The Starlings – A Bright Light

Seattle summers are a short lived, blink of an eye kind of thing. Beer turns a shade lighter, windows roll down, sleeves roll up. There’s really only a two month window to work on the elbow to wrist tan which makes selecting the perfect Augustine album an important thing. It should be one part sing along, one part hip shaking. One part Mercer St. Exit, one part Chuckanut Drive. Following the logic it should probably be the latest release from Seattle band The Starlings, “Bright Light”.

Now, before we go any further I must admit a conflict of interest. I’m absolutely smitten with The Starlings. They were recent guests on my Americana roots show The Outskirts on KBCS and it was as sweet of a gig as I’ve had the pleasure to host. The chemistry between these four crackles. They work themselves into deep country grooves and blend harmonies and instruments into slow rolling low two steps and glorious anthems that could only be born out of 300 days of gray clouds over Ballard skies. The melodies are so strong they, at first, overpower the lyrics, but you’d be doing yourself a disservice to not take another listen. Hearts painted like buoys and smashed pennies and devils and phone booths (something we can define in a later blog, along with carburetors and not paying for air at a filling stations) make up the guts of this album. I keep coming back to the chemistry though, the undefinable defining thing about what makes an album great.

Songwriter, singer, guitarist Joy Mills has a slightly smoked voice, more of a second hand sound then a pack a day habit which gives her a gravelly bottom end when she wants it, but still allows her to turn those pipes upward and soar. She alternately blends near perfect with Tom Parker’s voice and pocket harp. Tom has a country soul voice that should make alt country hearts swoon.

On songs like “Fallen Days” it sits just above the kick drum and the swirl of an organ, vulnerable, but lifted by what I keep coming back to, the harmony of the others. Then there’s his harmonica. He blows it hard, eyes closed, pulling all the dynamics out of it he can. The harp is so close to the voice that the player better believe what he blows. Anything less quickly falls flat. Tom believes it. Speaking of that kick drum, Aimee Zoe Stubbs, plays between a cross of a revival tent tambourine shaker and some old country drummer. The great D.J. Fontana or W.S. Holland come to mind as I listen to her lay down those deceptively simple sounding rhythms. Those shuffle beats and brushes don’t let up at all and I g-u-a-r-a-n-t-e-e you that she’s smiling while she does it too. She’s twice (at least by me) been crammed into the KBCS studio space with her drum and a handful of sticks and has kicked up the energy all around proving why drummers don’t need solos to show how good they are. The newish girl here (at least in this particular line-up) is Moe Provencher. Mandolin-er, producer and a table thumping bassist. I love the bass, it’s the step in the two and nothing puts a pretty girl in some guy’s arms quicker on a hardwood floor than a good one. Now Moe is quite a talent on her own and her last solo album was a favorite of mine, but in the studio with The Starlings, and keeping in the tradition of the best stoic bass players, Moe sat to the side and kept the anchor down. A band can only aspire to good without a rock steady bass player. Give them one who can really play and it frees the others from the downward pull of gravity. It’s been said you don’t rock it if you can swing it and Moe makes me twitch. Frankly, the whole album makes me twitch. Its rumored, due to Sun bursts, that the northern lights are coming south this week. “Bright Light” seems to be our Summer preview.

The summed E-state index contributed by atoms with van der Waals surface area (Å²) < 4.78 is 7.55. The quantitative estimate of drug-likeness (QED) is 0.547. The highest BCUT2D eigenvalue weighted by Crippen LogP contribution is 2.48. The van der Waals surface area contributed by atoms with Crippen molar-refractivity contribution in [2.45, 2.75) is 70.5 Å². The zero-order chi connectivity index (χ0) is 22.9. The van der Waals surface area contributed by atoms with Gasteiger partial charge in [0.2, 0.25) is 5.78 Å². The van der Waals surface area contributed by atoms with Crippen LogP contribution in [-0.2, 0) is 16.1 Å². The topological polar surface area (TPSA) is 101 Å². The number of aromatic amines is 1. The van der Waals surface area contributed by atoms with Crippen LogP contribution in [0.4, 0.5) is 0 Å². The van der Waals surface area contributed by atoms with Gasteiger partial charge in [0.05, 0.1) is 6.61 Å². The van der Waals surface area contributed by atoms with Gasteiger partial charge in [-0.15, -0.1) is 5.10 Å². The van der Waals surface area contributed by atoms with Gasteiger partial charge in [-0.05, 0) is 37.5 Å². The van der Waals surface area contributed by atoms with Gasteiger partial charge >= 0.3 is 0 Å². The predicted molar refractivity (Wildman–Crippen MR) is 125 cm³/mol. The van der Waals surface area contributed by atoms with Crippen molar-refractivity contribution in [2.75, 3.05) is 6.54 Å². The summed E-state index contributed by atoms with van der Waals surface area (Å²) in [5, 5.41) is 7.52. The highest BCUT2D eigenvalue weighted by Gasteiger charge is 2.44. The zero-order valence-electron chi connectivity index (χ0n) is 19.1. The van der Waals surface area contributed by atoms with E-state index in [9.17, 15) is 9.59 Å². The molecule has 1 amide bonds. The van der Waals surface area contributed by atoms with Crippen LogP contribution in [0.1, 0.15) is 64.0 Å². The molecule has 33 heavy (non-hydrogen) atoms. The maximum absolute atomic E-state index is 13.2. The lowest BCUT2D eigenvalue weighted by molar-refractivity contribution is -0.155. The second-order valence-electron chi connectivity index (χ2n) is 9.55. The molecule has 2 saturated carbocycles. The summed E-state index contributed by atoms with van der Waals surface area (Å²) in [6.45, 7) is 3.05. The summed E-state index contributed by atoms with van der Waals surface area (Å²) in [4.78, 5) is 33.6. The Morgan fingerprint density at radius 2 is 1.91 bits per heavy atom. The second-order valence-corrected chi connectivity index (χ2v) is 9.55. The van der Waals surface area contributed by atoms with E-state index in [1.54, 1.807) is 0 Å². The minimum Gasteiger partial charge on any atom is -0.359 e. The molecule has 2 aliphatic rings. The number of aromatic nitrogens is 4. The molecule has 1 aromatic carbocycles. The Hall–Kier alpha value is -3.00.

About Iaan Hughes

Iaan Hughes is a deejay on 91.3 KBCS in Seattle. He plays country & western music.
This entry was posted in Bluegrass, Country, Folk, Honky Tonk, Music, Pop, Radio, Rock and tagged , , , , , , , . Bookmark the permalink.

One Response to The Starlings – A Bright Light

  1. Pingback: The Best Albums of 2010; or How I Stopped Worrying and Learned To Pick 10 Albums « The Real Mr. Heartache

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